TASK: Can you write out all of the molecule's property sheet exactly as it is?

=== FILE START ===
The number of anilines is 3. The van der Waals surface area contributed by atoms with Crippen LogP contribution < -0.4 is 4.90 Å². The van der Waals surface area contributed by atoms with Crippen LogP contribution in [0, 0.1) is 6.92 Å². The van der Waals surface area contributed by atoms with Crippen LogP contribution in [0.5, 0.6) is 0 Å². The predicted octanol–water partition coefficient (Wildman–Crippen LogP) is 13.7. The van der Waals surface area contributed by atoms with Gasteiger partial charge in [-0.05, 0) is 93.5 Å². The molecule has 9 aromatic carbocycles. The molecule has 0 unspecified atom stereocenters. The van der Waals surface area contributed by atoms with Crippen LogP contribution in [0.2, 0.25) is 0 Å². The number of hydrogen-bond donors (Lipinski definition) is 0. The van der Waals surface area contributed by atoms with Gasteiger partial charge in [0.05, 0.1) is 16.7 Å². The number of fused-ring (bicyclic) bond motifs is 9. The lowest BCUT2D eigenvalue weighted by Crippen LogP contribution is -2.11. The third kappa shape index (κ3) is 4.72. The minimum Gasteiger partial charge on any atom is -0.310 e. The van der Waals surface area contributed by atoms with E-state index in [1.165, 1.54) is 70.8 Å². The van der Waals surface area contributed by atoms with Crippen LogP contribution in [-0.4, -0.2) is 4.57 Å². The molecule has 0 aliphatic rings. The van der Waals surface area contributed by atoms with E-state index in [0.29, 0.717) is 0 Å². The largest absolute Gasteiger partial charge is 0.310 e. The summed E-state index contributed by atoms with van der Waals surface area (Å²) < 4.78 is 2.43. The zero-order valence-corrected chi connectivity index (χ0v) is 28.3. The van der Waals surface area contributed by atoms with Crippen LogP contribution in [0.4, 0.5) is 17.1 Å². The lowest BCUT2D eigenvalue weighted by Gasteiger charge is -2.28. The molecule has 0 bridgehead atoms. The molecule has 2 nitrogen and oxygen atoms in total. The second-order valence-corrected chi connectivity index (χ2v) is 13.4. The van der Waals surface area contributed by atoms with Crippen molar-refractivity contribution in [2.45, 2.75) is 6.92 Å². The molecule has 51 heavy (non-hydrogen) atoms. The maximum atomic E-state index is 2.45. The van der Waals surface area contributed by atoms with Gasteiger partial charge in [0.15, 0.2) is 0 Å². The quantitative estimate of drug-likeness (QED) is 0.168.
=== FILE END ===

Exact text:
The number of anilines is 3. The van der Waals surface area contributed by atoms with Crippen LogP contribution < -0.4 is 4.90 Å². The van der Waals surface area contributed by atoms with Crippen LogP contribution in [0, 0.1) is 6.92 Å². The van der Waals surface area contributed by atoms with Crippen LogP contribution in [0.5, 0.6) is 0 Å². The predicted octanol–water partition coefficient (Wildman–Crippen LogP) is 13.7. The van der Waals surface area contributed by atoms with Gasteiger partial charge in [-0.05, 0) is 93.5 Å². The molecule has 9 aromatic carbocycles. The molecule has 0 unspecified atom stereocenters. The van der Waals surface area contributed by atoms with Crippen LogP contribution in [0.2, 0.25) is 0 Å². The number of hydrogen-bond donors (Lipinski definition) is 0. The van der Waals surface area contributed by atoms with Gasteiger partial charge in [0.05, 0.1) is 16.7 Å². The number of fused-ring (bicyclic) bond motifs is 9. The lowest BCUT2D eigenvalue weighted by Crippen LogP contribution is -2.11. The third kappa shape index (κ3) is 4.72. The minimum Gasteiger partial charge on any atom is -0.310 e. The van der Waals surface area contributed by atoms with E-state index in [1.165, 1.54) is 70.8 Å². The van der Waals surface area contributed by atoms with Crippen LogP contribution in [-0.4, -0.2) is 4.57 Å². The molecule has 0 aliphatic rings. The van der Waals surface area contributed by atoms with E-state index in [0.29, 0.717) is 0 Å². The largest absolute Gasteiger partial charge is 0.310 e. The summed E-state index contributed by atoms with van der Waals surface area (Å²) < 4.78 is 2.43. The zero-order valence-corrected chi connectivity index (χ0v) is 28.3. The van der Waals surface area contributed by atoms with Crippen LogP contribution in [0.4, 0.5) is 17.1 Å². The lowest BCUT2D eigenvalue weighted by Gasteiger charge is -2.28. The molecule has 0 bridgehead atoms. The molecule has 2 nitrogen and oxygen atoms in total. The second-order valence-corrected chi connectivity index (χ2v) is 13.4. The van der Waals surface area contributed by atoms with Crippen molar-refractivity contribution in [2.45, 2.75) is 6.92 Å². The molecule has 51 heavy (non-hydrogen) atoms. The maximum atomic E-state index is 2.45. The van der Waals surface area contributed by atoms with Gasteiger partial charge in [0.15, 0.2) is 0 Å². The quantitative estimate of drug-likeness (QED) is 0.168.